Rewards and recognition programmes are key drivers of employee engagement. One doesn’t really need data to prove how appreciation uplifts people, shared Partha Neog, CEO & Co-Founder of Vantage Circle as he opened his keynote at People Matters Tech HR Conference 2023 on ‘Comprehensive guide to quantifying R&R programmes for measurable results.’
The good news is that every organisation does indeed have their own recognition programme. However, in-person and instant recognition has to be complemented with digital tools to personalise it and to track and measure its impact.
The current landscape of employee recognition in India
With a shortage of data on recognition programmes in the Indian landscape, Vantage Circle pioneered a benchmarking report that revealed some interesting insights. One which stood out is an increase in the number of organisations that scored high on the AIRe framework. The AIRe framework created by Vantage Circle reviews how recognition programmes are designed and executed from the lens of Appreciation, Incentivisation, Reinforcement, and Emotional Connect (AIRe). From 60% 12-18 months back, today it is at 70%.
Additionally, 50% of companies were reported to have highly effective recognition programmes. However, numbers also show that only less than 20% of employees are recognised every quarter. The challenge here is that increased emphasis on monetary rewards may limit the scale and impact of recognition initiatives. Partha also emphasised the importance of thoughtfully written messages to elevate the impact of recognition, whether it’s at a peer level or at a leadership level.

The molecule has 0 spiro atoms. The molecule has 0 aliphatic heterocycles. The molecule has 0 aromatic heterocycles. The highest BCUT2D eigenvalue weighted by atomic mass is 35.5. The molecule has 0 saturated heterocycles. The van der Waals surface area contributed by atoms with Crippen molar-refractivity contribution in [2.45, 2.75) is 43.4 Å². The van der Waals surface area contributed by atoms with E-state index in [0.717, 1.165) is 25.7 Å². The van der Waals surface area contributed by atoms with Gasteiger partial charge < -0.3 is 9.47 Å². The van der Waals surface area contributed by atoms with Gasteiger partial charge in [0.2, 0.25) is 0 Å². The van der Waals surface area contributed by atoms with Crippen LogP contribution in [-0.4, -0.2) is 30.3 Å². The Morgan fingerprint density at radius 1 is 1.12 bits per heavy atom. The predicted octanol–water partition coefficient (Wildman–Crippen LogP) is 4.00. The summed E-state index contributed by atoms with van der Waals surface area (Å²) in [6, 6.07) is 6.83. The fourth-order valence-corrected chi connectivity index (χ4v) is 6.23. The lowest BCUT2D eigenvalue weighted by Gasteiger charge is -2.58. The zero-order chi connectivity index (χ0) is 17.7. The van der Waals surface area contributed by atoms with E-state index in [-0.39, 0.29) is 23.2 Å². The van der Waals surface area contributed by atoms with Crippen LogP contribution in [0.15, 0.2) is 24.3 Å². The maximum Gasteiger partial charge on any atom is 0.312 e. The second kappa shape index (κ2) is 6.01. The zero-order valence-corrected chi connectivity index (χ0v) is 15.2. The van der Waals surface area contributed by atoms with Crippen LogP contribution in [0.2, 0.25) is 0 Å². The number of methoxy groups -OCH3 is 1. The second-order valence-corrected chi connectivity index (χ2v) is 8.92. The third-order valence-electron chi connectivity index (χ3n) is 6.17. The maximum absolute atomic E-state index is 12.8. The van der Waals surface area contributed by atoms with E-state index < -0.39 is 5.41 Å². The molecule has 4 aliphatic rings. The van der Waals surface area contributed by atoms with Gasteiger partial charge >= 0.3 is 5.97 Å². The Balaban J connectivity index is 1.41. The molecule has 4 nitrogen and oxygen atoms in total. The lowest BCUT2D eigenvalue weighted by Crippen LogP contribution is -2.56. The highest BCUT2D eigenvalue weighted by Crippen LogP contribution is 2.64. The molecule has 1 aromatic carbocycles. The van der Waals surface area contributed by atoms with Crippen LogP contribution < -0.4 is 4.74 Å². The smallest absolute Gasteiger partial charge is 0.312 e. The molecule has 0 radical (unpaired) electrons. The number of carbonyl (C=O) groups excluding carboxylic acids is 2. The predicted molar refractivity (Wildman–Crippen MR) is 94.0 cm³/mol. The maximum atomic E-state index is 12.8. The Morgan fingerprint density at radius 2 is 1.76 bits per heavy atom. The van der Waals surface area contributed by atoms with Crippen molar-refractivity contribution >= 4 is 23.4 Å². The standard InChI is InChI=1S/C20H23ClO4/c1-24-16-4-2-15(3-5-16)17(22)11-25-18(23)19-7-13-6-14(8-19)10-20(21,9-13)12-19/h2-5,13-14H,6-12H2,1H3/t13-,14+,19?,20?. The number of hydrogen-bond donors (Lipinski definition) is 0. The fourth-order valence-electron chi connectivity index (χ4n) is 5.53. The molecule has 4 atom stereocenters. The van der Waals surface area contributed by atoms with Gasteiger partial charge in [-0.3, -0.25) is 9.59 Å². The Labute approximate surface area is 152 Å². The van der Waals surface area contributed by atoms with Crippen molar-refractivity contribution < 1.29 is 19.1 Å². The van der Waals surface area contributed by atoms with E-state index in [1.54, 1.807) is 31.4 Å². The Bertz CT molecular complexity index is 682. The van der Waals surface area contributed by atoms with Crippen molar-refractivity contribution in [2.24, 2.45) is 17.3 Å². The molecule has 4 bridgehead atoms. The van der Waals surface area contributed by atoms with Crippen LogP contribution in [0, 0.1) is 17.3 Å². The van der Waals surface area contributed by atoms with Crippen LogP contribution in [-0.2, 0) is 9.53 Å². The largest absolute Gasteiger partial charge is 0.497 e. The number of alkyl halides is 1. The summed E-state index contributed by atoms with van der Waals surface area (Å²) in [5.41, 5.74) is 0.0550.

Getting started on strengthening recognition with AIRe framework
Coming back to the power of the AIRe framework and how organisations can truly design more effective and impactful recognition practices, Partha spoke about the importance of having a solid recognition philosophy. Organisations should have clarity on what they want to achieve, how it maps to their business goals, mission and vision, and also how it aligns with their corporate culture, values and demographics.
He then deep-dived into the four pillars of the framework and highlighted the key drivers of each pillar. For Appreciation, what’s important is to outline who will get covered by employee recognition programmes. Also, recognition must not only be performance-driven but should also be linked to the inherent values exhibited by employees. In the case of Incentivisation, clarity and impetus reign important. For Reinforcement, organisations must know which specific behaviours they want to drive through their recognition initiatives and whether it aligns with the workplace culture. Finally comes Emotional Connect, which rests on personalisation and devising authentic ways to appreciate your people.
These pillars however are only the starting point of strengthening recognition programmes and initiatives. But these are solid points to consider as leaders restructure and reinvent their culture of recognition. With digital tools and the right platform, the journey ahead gets easier but organisations must never lose sight of constantly reviewing and updating their programmes in line with changing employee expectations and business context.